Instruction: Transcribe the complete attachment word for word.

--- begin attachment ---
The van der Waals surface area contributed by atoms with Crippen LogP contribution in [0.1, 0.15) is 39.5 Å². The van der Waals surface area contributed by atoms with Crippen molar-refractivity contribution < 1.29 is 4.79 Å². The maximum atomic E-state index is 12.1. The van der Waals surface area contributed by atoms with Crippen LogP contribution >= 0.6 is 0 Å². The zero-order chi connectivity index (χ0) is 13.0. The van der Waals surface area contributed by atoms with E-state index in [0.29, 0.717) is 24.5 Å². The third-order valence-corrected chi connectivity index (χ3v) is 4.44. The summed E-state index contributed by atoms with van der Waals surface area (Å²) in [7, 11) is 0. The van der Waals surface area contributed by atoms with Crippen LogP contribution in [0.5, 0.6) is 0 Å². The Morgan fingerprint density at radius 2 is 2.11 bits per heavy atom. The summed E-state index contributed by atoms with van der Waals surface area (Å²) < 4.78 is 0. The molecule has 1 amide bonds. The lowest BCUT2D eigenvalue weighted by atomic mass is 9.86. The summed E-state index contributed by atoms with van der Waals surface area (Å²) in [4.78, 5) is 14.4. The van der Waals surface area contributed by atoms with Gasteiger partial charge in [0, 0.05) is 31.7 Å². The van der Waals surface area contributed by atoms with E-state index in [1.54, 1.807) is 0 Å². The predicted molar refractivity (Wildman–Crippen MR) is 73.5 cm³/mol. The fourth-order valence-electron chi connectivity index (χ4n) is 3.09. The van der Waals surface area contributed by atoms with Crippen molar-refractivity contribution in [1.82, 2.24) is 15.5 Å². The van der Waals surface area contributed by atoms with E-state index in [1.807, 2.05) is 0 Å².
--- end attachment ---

The van der Waals surface area contributed by atoms with Crippen LogP contribution in [0.1, 0.15) is 39.5 Å². The van der Waals surface area contributed by atoms with Crippen molar-refractivity contribution < 1.29 is 4.79 Å². The maximum atomic E-state index is 12.1. The van der Waals surface area contributed by atoms with Crippen LogP contribution >= 0.6 is 0 Å². The zero-order chi connectivity index (χ0) is 13.0. The van der Waals surface area contributed by atoms with E-state index in [0.29, 0.717) is 24.5 Å². The third-order valence-corrected chi connectivity index (χ3v) is 4.44. The summed E-state index contributed by atoms with van der Waals surface area (Å²) in [7, 11) is 0. The van der Waals surface area contributed by atoms with Crippen LogP contribution in [0.5, 0.6) is 0 Å². The Morgan fingerprint density at radius 2 is 2.11 bits per heavy atom. The summed E-state index contributed by atoms with van der Waals surface area (Å²) < 4.78 is 0. The molecule has 1 amide bonds. The lowest BCUT2D eigenvalue weighted by atomic mass is 9.86. The summed E-state index contributed by atoms with van der Waals surface area (Å²) in [4.78, 5) is 14.4. The van der Waals surface area contributed by atoms with Gasteiger partial charge in [0, 0.05) is 31.7 Å². The van der Waals surface area contributed by atoms with E-state index in [1.54, 1.807) is 0 Å². The predicted molar refractivity (Wildman–Crippen MR) is 73.5 cm³/mol. The fourth-order valence-electron chi connectivity index (χ4n) is 3.09. The van der Waals surface area contributed by atoms with Crippen molar-refractivity contribution in [1.82, 2.24) is 15.5 Å². The van der Waals surface area contributed by atoms with E-state index in [1.807, 2.05) is 0 Å².